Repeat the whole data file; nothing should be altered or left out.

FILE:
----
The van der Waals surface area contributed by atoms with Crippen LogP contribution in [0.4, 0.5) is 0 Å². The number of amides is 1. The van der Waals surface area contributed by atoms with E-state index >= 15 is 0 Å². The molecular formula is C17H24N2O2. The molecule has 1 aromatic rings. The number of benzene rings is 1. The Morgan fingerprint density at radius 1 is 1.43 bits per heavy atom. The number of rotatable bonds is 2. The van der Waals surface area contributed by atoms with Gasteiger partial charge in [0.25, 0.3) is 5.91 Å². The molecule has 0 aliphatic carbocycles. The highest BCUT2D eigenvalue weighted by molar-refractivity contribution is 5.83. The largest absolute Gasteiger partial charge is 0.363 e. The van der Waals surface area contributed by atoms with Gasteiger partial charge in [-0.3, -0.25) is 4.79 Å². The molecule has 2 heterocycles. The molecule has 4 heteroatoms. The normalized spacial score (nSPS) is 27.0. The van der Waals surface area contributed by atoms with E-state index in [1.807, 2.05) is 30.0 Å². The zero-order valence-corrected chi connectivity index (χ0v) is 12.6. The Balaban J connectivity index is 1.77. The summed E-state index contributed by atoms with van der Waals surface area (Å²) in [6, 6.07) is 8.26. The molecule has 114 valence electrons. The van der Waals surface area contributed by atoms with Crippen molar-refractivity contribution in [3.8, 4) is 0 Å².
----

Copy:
The van der Waals surface area contributed by atoms with Crippen LogP contribution in [0.4, 0.5) is 0 Å². The number of amides is 1. The van der Waals surface area contributed by atoms with E-state index >= 15 is 0 Å². The molecular formula is C17H24N2O2. The molecule has 1 aromatic rings. The number of benzene rings is 1. The Morgan fingerprint density at radius 1 is 1.43 bits per heavy atom. The number of rotatable bonds is 2. The van der Waals surface area contributed by atoms with Gasteiger partial charge in [0.25, 0.3) is 5.91 Å². The molecule has 0 aliphatic carbocycles. The highest BCUT2D eigenvalue weighted by molar-refractivity contribution is 5.83. The largest absolute Gasteiger partial charge is 0.363 e. The van der Waals surface area contributed by atoms with Gasteiger partial charge in [-0.3, -0.25) is 4.79 Å². The molecule has 2 heterocycles. The molecule has 4 heteroatoms. The normalized spacial score (nSPS) is 27.0. The van der Waals surface area contributed by atoms with E-state index in [1.807, 2.05) is 30.0 Å². The zero-order valence-corrected chi connectivity index (χ0v) is 12.6. The Balaban J connectivity index is 1.77. The summed E-state index contributed by atoms with van der Waals surface area (Å²) in [6, 6.07) is 8.26. The molecule has 114 valence electrons. The van der Waals surface area contributed by atoms with Crippen molar-refractivity contribution in [3.8, 4) is 0 Å².